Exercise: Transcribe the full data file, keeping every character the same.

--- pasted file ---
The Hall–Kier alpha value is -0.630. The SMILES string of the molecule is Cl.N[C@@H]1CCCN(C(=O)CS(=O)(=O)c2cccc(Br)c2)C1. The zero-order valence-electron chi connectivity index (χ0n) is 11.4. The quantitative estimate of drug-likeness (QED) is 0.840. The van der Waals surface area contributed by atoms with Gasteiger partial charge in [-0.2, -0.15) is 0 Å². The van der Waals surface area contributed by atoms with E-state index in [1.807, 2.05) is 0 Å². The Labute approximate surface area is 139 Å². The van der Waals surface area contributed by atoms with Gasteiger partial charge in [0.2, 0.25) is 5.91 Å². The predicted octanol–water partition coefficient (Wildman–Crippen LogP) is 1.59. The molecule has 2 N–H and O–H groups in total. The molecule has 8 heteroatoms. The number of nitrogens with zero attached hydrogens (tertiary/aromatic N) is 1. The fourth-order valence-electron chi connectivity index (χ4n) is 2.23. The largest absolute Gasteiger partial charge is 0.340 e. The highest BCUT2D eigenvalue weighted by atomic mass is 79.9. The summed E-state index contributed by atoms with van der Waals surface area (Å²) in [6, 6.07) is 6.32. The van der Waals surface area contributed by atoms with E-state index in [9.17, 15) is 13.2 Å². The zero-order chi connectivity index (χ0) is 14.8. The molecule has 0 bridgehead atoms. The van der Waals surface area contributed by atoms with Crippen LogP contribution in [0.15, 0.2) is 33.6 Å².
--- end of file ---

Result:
The Hall–Kier alpha value is -0.630. The SMILES string of the molecule is Cl.N[C@@H]1CCCN(C(=O)CS(=O)(=O)c2cccc(Br)c2)C1. The zero-order valence-electron chi connectivity index (χ0n) is 11.4. The quantitative estimate of drug-likeness (QED) is 0.840. The van der Waals surface area contributed by atoms with Gasteiger partial charge in [-0.2, -0.15) is 0 Å². The van der Waals surface area contributed by atoms with E-state index in [1.807, 2.05) is 0 Å². The Labute approximate surface area is 139 Å². The van der Waals surface area contributed by atoms with Gasteiger partial charge in [0.2, 0.25) is 5.91 Å². The predicted octanol–water partition coefficient (Wildman–Crippen LogP) is 1.59. The molecule has 2 N–H and O–H groups in total. The molecule has 8 heteroatoms. The number of nitrogens with zero attached hydrogens (tertiary/aromatic N) is 1. The fourth-order valence-electron chi connectivity index (χ4n) is 2.23. The largest absolute Gasteiger partial charge is 0.340 e. The highest BCUT2D eigenvalue weighted by atomic mass is 79.9. The summed E-state index contributed by atoms with van der Waals surface area (Å²) in [6, 6.07) is 6.32. The van der Waals surface area contributed by atoms with E-state index in [9.17, 15) is 13.2 Å². The zero-order chi connectivity index (χ0) is 14.8. The molecule has 0 bridgehead atoms. The van der Waals surface area contributed by atoms with Crippen LogP contribution in [0.15, 0.2) is 33.6 Å².